Back in 2006, when I was still a sprinter, I was diagnosed with inguinal hernia. A long 2 months waiting to be operated and another 3 months of rehab, without being able to run or lift. I had never been forced to stay away from training for so long. Thus those 5 months were easily one of the worst periods of my life. I was told it was a birth defect aggravated by my training, but I could not determine whether it was the sprinting or weightlifting which caused the rupture.
Since then, as a measure of precaution, wearing a training belt while lifting has been part and parcel of my gym sessions, on every set and every repetition, without fail. I have been literally scared to train without it as I had subconsciously convinced myself that lifting without a belt would lead to a relapse, something which I certainly didn’t want to go through again.
10 years later, a few chronic pains in my lower body (particularly around the front hips and hamstring tendons) led to figuring out that even though I have solid and visible abs, my core (the deep invisible front and side abdominal and lower back muscles) was weak in comparison. This was also confirmed through a postural assessment as part of my studies. While lifting, my abs were predominantly going overtime while the core was remaining idle, rather than taking the majority of the load. This is wrong.
Lack of core training was definitely not the cause of my problem. I regularly included core training in my program. Hence, by elimination I concluded that constantly training with a belt had made my core lazy. Once this became clear, I somehow built up courage and took a leap of faith, deciding to ditch the belt I have used religiously for so long. The first week I slightly dropped the weight load, in order to have more control and better listen to the inguinal (groin) area while lifting belt-less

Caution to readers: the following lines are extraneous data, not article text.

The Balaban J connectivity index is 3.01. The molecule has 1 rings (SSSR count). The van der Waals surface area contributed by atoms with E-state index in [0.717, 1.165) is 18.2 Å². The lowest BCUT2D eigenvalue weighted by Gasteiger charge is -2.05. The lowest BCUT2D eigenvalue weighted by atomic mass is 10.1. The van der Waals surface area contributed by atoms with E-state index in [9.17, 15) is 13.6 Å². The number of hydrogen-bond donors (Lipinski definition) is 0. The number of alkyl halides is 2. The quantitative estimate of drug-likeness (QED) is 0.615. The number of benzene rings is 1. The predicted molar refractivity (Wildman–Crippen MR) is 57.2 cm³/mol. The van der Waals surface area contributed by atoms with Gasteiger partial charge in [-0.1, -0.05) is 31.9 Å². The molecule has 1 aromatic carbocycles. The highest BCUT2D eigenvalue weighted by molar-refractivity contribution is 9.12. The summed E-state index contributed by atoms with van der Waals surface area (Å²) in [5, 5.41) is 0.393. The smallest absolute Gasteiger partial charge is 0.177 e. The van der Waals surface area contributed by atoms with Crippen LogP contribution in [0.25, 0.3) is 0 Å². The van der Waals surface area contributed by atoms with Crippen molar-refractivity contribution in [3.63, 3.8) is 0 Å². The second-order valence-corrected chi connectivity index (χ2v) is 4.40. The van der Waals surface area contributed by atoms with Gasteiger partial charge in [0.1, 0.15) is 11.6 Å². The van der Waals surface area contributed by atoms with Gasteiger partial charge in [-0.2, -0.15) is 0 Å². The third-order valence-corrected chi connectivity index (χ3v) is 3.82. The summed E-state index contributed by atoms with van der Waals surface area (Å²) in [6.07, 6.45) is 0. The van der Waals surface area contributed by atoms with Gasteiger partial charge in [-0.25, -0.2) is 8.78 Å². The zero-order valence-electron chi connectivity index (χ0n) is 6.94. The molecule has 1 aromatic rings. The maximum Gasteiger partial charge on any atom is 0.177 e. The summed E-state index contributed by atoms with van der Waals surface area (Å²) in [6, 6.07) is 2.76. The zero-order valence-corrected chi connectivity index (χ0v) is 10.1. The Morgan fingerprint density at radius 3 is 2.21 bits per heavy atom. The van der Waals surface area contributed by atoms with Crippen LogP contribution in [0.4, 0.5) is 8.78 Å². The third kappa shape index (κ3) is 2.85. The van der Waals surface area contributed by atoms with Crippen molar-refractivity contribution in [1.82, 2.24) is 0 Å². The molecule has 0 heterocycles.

It’s now been a good few weeks lifting without my belt and I can feel that core stability is on the mend. Furthermore, hip and hamstring pain have also diminished substantially. I actually still can’t believe I managed to get over the fear of lifting without it. In saying so, I will still use it whenever I go for very heavy lifts, say in the 1-5 maximum repetition region, which doesn’t happen too often.
In concluding this post my suggestion would be to limit training belt usage unless your sport or particular session requires lifting very heavy. Core strength is critical in injury prevention so do not let it become weak or lazy.
Furthermore, a friend of mine who has been powerlifting for many years suggested that when using a training belt in line with my recommendation above, you should leave a gap big enough that your hand easily fits between belt and stomach, which gap should be then filled by flexing your core entirely upon lifting. He further added that using the belt this way actually increases the efficiency of your core strength by providing a wall to push against. Too tight a belt means you no longer need to push as the belt will be doing the “work”. On the other hand, when you allow a bit of space that is then filled by expanding your entire core you not only get an incredible core workout but also greatly stabilise the spine.
To fitness with love,